Name: Sarah Poretr

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Name: Sarah Porter
Job title and/or employment area: Senior Editor (MFL), at a digital educational publisher
1) What led you to decide to go into this area? To what extent is it as you had anticipated?
Going into the final year at Warwick I didn’t have much idea what I wanted to do, but I hit on
educational publishing as something that would enable me to be ‘helpful’, and where I could do lots
and lots of reading.
2) After your degree, what extra study or training – if any – did you need to get into this
area? What extra study or training – if any – have you done since you started?
I did a short evening course in publishing at Warwick – the tutor was an aspiring author and worked
for a literary agent I think. This was interesting, and went on my CV, but not hugely relevant to the
area of publishing I work in as everyone else on the course was a fiction writer wanting to find out
how to get their work published.
I did a few days’ work experience at Scholastic in Leamington – this was very helpful as I got to sit in
an editorial office and see what the day-to-day life was like.
I also did a correspondence editing/proofreading course which I think was invaluable to getting my
first job. I had only just started the course when I got the job, and I really learned all I needed to
know on the job, but it showed a level of commitment. I also already knew the proofreading marks
when I started my job, which was helpful, but I’m sure you could find these online for free.
Since I’ve started work, I’ve had a lot of inhouse informal training, and one employer paid for me to
do a CELTA course (teaching English as a foreign language), as this was the area I was working in but
didn’t have any teaching experience.
3) How did you find your first job? (Newspaper ad, speculative application, personal contact,
etc.)
The Bookseller website. The Guardian website is also very good for publishing jobs, and Oxford
Brookes publishing MA site has a good list of jobs and work experience opportunities (mostly in
Oxford).
4) How has your career developed since then?
I started as an editorial assistant at a small publisher producing GCSE and A-level resources. After
about two years there, I moved to a position as Managing Editor at a much larger publisher
producing ELT materials for Spain. I stayed there for about two years, and then decided that ELT
wasn’t where I wanted to work permanently, so I moved to a company producing digital content for
the UK market.
5) What does/did your job involve on a day-to-day basis?
I am working on a Spanish digital product at the moment, so I am creating quizzes that students will
be able to access online. On a day-to-day basis, I create the content, proofread other people’s work,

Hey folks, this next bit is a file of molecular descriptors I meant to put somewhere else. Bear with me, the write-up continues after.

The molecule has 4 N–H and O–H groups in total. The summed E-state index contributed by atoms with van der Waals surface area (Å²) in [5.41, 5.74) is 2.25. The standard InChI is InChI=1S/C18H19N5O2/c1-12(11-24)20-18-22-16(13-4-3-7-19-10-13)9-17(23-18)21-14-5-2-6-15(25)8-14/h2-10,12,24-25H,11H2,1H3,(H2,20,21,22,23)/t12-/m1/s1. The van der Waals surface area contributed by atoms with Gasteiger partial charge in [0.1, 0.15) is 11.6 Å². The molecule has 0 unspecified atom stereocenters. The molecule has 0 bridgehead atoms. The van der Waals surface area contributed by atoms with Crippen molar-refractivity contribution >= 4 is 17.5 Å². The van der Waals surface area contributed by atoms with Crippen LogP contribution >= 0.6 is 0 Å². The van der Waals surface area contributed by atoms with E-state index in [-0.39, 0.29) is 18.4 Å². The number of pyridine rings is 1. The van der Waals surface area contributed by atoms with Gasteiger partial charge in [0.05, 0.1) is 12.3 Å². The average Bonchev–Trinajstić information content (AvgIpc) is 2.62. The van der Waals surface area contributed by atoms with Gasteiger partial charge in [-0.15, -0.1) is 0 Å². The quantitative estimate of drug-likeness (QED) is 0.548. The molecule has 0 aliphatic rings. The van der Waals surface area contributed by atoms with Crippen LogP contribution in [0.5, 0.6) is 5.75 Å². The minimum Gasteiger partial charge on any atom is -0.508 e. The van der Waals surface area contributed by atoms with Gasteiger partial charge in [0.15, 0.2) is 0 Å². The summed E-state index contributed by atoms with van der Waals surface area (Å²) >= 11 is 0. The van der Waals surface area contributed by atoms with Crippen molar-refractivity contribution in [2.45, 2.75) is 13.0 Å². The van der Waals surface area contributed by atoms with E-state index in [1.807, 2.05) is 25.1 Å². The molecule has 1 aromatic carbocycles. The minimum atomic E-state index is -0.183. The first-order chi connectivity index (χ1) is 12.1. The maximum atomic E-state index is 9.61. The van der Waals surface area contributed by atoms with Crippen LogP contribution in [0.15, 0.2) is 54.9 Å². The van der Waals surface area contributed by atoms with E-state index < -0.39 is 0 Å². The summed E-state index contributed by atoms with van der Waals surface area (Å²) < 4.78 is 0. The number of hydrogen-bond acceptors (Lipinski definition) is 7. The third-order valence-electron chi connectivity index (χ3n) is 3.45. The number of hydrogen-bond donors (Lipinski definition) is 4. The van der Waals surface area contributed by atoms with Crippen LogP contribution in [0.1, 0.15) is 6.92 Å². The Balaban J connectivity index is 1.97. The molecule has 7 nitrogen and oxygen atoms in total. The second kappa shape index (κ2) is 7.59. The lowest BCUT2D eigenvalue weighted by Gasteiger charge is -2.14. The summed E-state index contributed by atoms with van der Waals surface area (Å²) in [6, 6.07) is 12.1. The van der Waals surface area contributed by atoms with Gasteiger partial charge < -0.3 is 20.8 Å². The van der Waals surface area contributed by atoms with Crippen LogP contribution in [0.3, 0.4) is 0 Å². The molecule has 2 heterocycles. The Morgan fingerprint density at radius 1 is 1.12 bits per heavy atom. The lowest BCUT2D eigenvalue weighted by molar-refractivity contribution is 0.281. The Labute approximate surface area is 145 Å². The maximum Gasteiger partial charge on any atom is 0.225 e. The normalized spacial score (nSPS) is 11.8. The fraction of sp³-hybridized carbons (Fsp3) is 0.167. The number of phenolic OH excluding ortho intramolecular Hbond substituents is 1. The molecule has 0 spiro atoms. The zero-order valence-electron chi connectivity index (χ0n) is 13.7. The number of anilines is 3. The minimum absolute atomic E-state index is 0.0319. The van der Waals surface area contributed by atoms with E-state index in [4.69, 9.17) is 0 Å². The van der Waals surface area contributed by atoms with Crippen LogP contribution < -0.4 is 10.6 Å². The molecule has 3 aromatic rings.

brief artwork, research photos, check copyright issues where necessary, deal with authors and
reviewers, prepare scripts and then attend audio sessions with native speaker actors, edit that audio
and embed it into the activities. I also create and manage the schedule for my particular project.
6) What are the highlights of the work? What are the elements that are more difficult?
I love doing something that is ‘helpful’ and the fact that I’m always learning, both about the subjects
that I’m editing material on, and about digital processes (coming from a print publisher, it’s quite
different doing everything on screen!) This doesn’t apply to my current role, but in my previous
position, I found scheduling a headache – deadlines were constantly moving as we were reliant on
so many different groups: freelance designers, editors, marketing people in Spain.
7) In your opinion, what skills, interests and aptitudes does a person need to be
happy/successful in this area of work?
A good eye for detail, and a desire for things to be ‘just right’. In my job you need to be able create
the best layout possible for a screen, and explain material to students appropriately and clearly for
their age/ability.
You need to be happy to work in relative isolation – editing is something that can often be done by
yourself, without the company of others, so all the offices I’ve worked in have been fairly quiet. For
educational publishing, an interest in education is a bonus.
8)
What major changes (if any) do you anticipate in this area of work? How do you think
these might impact on new entrants to the profession?
Things are definitely shifting towards digital materials, so a basic aptitude with computers is very
important.
9) What advice would you give to an undergraduate who was considering getting into this
area of work?
Work experience at a publisher will definitely help your CV, and might lead to a job if the publisher is
impressed with your work. If you’re interested in educational publishing, some sort of education
experience can be helpful (for example, teaching English abroad would definitely help an application
to an ELT publisher).
Please tick one:
I am happy for my e-mail address to be available to students _X_
I am happy for my e-mail address to be available to anyone __
E-mail address: [email protected]
I do not want my e-mail address to be made available
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